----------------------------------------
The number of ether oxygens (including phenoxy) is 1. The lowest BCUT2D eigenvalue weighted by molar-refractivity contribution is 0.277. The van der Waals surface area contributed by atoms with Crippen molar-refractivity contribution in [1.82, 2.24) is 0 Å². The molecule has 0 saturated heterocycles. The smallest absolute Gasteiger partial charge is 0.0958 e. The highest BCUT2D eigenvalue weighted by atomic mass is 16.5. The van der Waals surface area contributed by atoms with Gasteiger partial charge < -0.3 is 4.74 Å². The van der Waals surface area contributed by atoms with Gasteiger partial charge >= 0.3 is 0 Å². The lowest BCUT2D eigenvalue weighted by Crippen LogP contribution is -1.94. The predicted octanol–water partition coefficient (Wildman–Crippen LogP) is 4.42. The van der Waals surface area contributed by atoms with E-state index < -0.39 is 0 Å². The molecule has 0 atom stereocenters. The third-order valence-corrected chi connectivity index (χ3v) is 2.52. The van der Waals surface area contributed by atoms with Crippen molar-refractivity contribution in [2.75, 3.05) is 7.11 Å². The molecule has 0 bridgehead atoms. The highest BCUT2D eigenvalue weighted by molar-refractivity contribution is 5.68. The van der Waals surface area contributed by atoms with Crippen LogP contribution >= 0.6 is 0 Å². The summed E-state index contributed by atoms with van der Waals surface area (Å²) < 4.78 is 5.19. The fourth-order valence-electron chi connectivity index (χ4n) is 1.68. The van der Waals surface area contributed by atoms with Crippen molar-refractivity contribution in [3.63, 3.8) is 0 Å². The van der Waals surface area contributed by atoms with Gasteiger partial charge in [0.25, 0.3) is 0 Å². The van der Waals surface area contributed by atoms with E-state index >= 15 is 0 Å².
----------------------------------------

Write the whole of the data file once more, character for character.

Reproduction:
The number of ether oxygens (including phenoxy) is 1. The lowest BCUT2D eigenvalue weighted by molar-refractivity contribution is 0.277. The van der Waals surface area contributed by atoms with Crippen molar-refractivity contribution in [1.82, 2.24) is 0 Å². The molecule has 0 saturated heterocycles. The smallest absolute Gasteiger partial charge is 0.0958 e. The highest BCUT2D eigenvalue weighted by atomic mass is 16.5. The van der Waals surface area contributed by atoms with Gasteiger partial charge < -0.3 is 4.74 Å². The van der Waals surface area contributed by atoms with Gasteiger partial charge >= 0.3 is 0 Å². The lowest BCUT2D eigenvalue weighted by Crippen LogP contribution is -1.94. The predicted octanol–water partition coefficient (Wildman–Crippen LogP) is 4.42. The van der Waals surface area contributed by atoms with E-state index < -0.39 is 0 Å². The molecule has 0 atom stereocenters. The third-order valence-corrected chi connectivity index (χ3v) is 2.52. The van der Waals surface area contributed by atoms with Crippen molar-refractivity contribution in [2.75, 3.05) is 7.11 Å². The molecule has 0 bridgehead atoms. The highest BCUT2D eigenvalue weighted by molar-refractivity contribution is 5.68. The van der Waals surface area contributed by atoms with Crippen LogP contribution >= 0.6 is 0 Å². The summed E-state index contributed by atoms with van der Waals surface area (Å²) < 4.78 is 5.19. The fourth-order valence-electron chi connectivity index (χ4n) is 1.68. The van der Waals surface area contributed by atoms with Crippen molar-refractivity contribution in [3.63, 3.8) is 0 Å². The van der Waals surface area contributed by atoms with Gasteiger partial charge in [0.25, 0.3) is 0 Å². The van der Waals surface area contributed by atoms with E-state index >= 15 is 0 Å².